Focusing on helping her select a self-defense tool she’s comfortable with, rather than presenting firearms as her only option, creates a positive first impression and a willingness to continue her exploration.
“The fear of guns can be overwhelming … and some survivors fear being armed, believing their abuser could gain control of the weapon. [They may believe] pepper spray or a Kubotan wouldn’t be as potentially deadly if they lose control of the weapon to their abuser,” said K. Patterson, a domestic violence survivor-turned advocate.
With a better understanding of a survivor’s perspective, you can help her get comfortable as survival barriers lower and knowledge increases. From a retail point of view, with patience and compassion you can turn a motivated domestic violence survivor into a loyal customer. But where and how do you start?
Look For Balance
Finding both balance and maximizing the opportunities for healing and growth help to prevent the development of a victim mentality, which is key. To achieve this, retailers can partner with other business/individuals to offer instruction on everything from defensive mindset and situational awareness, hand-to-hand combat, combative weapons through weight and cardio training and more. These same types of programs can also be extended to domestic violence shelters with complimentary defensive mindset and situational awareness education.
Establishing rapport with shelters, victim advocate and resource centers (like the YWCA) will not only yield trust, but will create a professional relationship that will support long-term business referrals with survivors.
Rather than emphasizing a victim’s
need to purchase a firearm for self-defense right
away, a holistic support approach helps these
women become comfortable, and more
No matter the path on how they come into your store, class or meeting, you have the opportunity (and obligation) to be a positive first impression of the community. Again, be friendly, supportive and patient.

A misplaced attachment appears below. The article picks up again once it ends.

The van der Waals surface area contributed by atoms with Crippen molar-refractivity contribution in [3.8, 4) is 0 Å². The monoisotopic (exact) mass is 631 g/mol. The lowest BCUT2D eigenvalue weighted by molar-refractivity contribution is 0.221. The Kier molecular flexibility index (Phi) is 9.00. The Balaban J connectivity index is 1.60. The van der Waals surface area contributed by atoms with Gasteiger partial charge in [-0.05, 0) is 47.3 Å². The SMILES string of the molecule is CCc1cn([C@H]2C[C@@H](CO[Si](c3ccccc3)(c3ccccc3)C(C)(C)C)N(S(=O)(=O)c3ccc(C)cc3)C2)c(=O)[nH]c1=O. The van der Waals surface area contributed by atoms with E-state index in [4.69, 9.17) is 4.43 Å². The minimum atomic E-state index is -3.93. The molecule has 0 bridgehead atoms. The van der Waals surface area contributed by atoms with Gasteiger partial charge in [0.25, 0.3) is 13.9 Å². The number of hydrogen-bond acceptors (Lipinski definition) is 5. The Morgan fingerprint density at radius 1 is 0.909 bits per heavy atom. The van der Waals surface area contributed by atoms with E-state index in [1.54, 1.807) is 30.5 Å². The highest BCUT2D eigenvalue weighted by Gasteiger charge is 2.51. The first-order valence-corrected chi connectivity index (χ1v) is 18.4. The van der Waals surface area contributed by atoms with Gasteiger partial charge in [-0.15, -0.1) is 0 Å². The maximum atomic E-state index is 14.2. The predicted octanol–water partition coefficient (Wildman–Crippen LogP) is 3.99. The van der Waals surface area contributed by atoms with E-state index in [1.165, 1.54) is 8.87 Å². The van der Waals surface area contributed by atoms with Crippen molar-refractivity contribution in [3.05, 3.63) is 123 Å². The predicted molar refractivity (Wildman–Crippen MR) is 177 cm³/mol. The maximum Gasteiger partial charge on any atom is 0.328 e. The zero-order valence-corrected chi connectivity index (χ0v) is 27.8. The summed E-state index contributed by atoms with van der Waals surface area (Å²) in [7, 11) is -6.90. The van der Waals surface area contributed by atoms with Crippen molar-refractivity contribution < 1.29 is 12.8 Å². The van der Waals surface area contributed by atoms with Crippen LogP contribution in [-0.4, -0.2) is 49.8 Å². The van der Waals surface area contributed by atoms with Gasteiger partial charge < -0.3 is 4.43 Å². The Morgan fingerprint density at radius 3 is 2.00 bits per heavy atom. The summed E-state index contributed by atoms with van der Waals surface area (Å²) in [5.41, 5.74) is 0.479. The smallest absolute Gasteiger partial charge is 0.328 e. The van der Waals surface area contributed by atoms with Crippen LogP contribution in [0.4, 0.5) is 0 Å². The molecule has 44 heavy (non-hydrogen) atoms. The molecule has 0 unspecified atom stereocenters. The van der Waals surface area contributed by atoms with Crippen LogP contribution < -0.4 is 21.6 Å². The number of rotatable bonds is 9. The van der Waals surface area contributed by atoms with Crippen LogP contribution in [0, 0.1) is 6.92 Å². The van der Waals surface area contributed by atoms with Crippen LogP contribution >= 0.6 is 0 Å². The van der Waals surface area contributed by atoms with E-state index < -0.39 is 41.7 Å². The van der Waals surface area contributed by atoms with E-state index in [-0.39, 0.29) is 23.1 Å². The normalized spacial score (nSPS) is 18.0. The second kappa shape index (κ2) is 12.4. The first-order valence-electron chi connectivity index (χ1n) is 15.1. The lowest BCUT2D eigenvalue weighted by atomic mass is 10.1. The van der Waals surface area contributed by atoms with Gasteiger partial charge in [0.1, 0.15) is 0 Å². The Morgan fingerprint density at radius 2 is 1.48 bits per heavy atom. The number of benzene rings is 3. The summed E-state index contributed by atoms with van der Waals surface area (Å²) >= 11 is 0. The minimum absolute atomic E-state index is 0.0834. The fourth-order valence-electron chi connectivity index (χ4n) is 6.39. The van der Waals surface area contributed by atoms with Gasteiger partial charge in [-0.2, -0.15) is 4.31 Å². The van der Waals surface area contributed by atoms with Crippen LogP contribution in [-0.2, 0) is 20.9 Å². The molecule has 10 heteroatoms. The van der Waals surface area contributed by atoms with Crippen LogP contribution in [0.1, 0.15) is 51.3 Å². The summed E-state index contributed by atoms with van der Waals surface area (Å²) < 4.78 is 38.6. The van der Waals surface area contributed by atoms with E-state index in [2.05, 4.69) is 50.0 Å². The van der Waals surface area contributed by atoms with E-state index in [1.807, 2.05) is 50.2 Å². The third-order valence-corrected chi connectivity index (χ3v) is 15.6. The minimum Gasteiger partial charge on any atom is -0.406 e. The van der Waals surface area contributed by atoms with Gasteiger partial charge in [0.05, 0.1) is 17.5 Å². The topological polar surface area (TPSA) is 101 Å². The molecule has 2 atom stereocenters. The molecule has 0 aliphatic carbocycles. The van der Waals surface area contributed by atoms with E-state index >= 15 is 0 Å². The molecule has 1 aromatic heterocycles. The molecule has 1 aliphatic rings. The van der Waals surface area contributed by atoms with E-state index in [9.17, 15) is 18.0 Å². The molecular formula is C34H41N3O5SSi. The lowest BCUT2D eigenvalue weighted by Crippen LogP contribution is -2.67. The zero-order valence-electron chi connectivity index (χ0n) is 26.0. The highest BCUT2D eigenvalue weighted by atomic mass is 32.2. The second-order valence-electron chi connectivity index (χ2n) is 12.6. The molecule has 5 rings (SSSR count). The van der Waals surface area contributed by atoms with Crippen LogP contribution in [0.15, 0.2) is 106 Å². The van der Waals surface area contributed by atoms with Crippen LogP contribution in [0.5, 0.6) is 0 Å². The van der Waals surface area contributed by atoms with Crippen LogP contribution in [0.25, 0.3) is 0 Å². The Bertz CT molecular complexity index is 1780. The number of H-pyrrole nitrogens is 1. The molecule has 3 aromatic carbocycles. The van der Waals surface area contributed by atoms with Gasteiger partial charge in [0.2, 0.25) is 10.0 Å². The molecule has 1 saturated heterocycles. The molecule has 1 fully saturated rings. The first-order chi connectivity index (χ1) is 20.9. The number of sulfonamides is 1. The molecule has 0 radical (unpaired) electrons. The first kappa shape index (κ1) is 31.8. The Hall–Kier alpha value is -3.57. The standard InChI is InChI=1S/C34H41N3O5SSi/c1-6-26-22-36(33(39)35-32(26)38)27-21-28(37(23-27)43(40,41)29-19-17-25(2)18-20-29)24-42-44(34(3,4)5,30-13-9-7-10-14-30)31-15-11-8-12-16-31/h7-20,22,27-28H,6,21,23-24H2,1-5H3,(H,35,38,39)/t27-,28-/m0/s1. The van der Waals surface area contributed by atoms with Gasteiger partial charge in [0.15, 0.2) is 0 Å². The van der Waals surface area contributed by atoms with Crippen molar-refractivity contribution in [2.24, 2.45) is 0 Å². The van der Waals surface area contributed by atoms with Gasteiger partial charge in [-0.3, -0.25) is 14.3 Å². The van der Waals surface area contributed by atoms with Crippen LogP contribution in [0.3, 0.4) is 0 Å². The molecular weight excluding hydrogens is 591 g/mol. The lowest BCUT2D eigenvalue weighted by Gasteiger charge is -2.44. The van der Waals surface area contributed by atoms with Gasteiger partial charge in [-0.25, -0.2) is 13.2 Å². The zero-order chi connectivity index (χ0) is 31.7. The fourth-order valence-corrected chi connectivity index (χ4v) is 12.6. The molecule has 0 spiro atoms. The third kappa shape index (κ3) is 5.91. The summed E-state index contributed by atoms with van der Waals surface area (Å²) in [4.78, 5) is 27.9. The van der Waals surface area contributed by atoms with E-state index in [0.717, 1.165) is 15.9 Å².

Ask open-ended questions: allow a potential client to provide you with critical information that will help determine your best recommendations. A victim (especially if she’s very recently left her violent situation), will likely be timid and quiet. They will not necessarily walk up to the counter and share their experiences with a stranger. Basic, personable questions can help put them at ease.
Additionally, expanding your non-firearm related retail inventory — everything from stun guns, defense sprays, knives, Kubotans to even tactical pens — provides ample alternatives to firearms, while also providing visual distraction from fears. As an added benefit to you, the retailer, these items also typically have a higher profit margin.
Therefore, not only are you supporting an underserved sect of the population, but also creating a less intimidating environment overall. Although there isn’t a “cookie cutter” approach after this point, you have already created a conducive environment for both healing and sales, and it will show in your store’s impact.
A Basic Human Right
Just as a domestic violence victim who begins to heal and build self-esteem after making the decision to explore her own security, a retailer who focuses on a holistic approach to serve women — especially domestic violence survivors — helps to strengthen both the gun industry and local community.
This mutually beneficial cycle supports the end state of one of the main reasons the Second Amendment was ratified: the basic human right of self-defense.
Kerry Slone is a domestic abuse survivor-turned advocate for women’s self-defense. She’s the founder of We The Female, and serves as a community organizer, educator and public speaker. For more info: www.wethefemale.net